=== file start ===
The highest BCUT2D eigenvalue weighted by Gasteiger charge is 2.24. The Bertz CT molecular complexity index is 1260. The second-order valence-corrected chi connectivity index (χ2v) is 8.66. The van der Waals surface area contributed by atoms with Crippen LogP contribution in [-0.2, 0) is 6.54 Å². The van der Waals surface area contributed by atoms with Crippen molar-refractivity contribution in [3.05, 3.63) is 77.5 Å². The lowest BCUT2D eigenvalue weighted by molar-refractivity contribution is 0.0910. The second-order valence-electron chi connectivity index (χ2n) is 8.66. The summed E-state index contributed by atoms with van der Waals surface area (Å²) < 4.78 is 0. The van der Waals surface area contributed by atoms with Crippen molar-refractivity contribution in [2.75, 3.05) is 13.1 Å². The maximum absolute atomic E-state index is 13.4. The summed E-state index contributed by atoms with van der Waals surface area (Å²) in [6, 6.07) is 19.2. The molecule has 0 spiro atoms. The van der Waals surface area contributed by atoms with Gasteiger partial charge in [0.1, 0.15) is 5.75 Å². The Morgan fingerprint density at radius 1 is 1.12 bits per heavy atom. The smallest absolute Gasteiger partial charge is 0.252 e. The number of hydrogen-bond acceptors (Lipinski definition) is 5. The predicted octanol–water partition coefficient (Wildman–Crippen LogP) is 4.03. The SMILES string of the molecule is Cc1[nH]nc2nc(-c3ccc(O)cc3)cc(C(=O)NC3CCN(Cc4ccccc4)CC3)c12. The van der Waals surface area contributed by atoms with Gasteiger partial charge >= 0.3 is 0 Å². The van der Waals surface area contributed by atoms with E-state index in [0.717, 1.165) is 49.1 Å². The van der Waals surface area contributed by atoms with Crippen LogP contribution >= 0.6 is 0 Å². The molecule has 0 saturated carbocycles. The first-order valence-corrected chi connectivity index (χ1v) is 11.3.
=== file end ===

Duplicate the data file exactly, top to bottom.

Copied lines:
The highest BCUT2D eigenvalue weighted by Gasteiger charge is 2.24. The Bertz CT molecular complexity index is 1260. The second-order valence-corrected chi connectivity index (χ2v) is 8.66. The van der Waals surface area contributed by atoms with Crippen LogP contribution in [-0.2, 0) is 6.54 Å². The van der Waals surface area contributed by atoms with Crippen molar-refractivity contribution in [3.05, 3.63) is 77.5 Å². The lowest BCUT2D eigenvalue weighted by molar-refractivity contribution is 0.0910. The second-order valence-electron chi connectivity index (χ2n) is 8.66. The summed E-state index contributed by atoms with van der Waals surface area (Å²) < 4.78 is 0. The van der Waals surface area contributed by atoms with Crippen molar-refractivity contribution in [2.75, 3.05) is 13.1 Å². The maximum absolute atomic E-state index is 13.4. The summed E-state index contributed by atoms with van der Waals surface area (Å²) in [6, 6.07) is 19.2. The molecule has 0 spiro atoms. The van der Waals surface area contributed by atoms with Gasteiger partial charge in [0.1, 0.15) is 5.75 Å². The Morgan fingerprint density at radius 1 is 1.12 bits per heavy atom. The smallest absolute Gasteiger partial charge is 0.252 e. The number of hydrogen-bond acceptors (Lipinski definition) is 5. The predicted octanol–water partition coefficient (Wildman–Crippen LogP) is 4.03. The SMILES string of the molecule is Cc1[nH]nc2nc(-c3ccc(O)cc3)cc(C(=O)NC3CCN(Cc4ccccc4)CC3)c12. The van der Waals surface area contributed by atoms with Gasteiger partial charge >= 0.3 is 0 Å². The van der Waals surface area contributed by atoms with E-state index in [0.717, 1.165) is 49.1 Å². The van der Waals surface area contributed by atoms with Crippen LogP contribution >= 0.6 is 0 Å². The molecule has 0 saturated carbocycles. The first-order valence-corrected chi connectivity index (χ1v) is 11.3.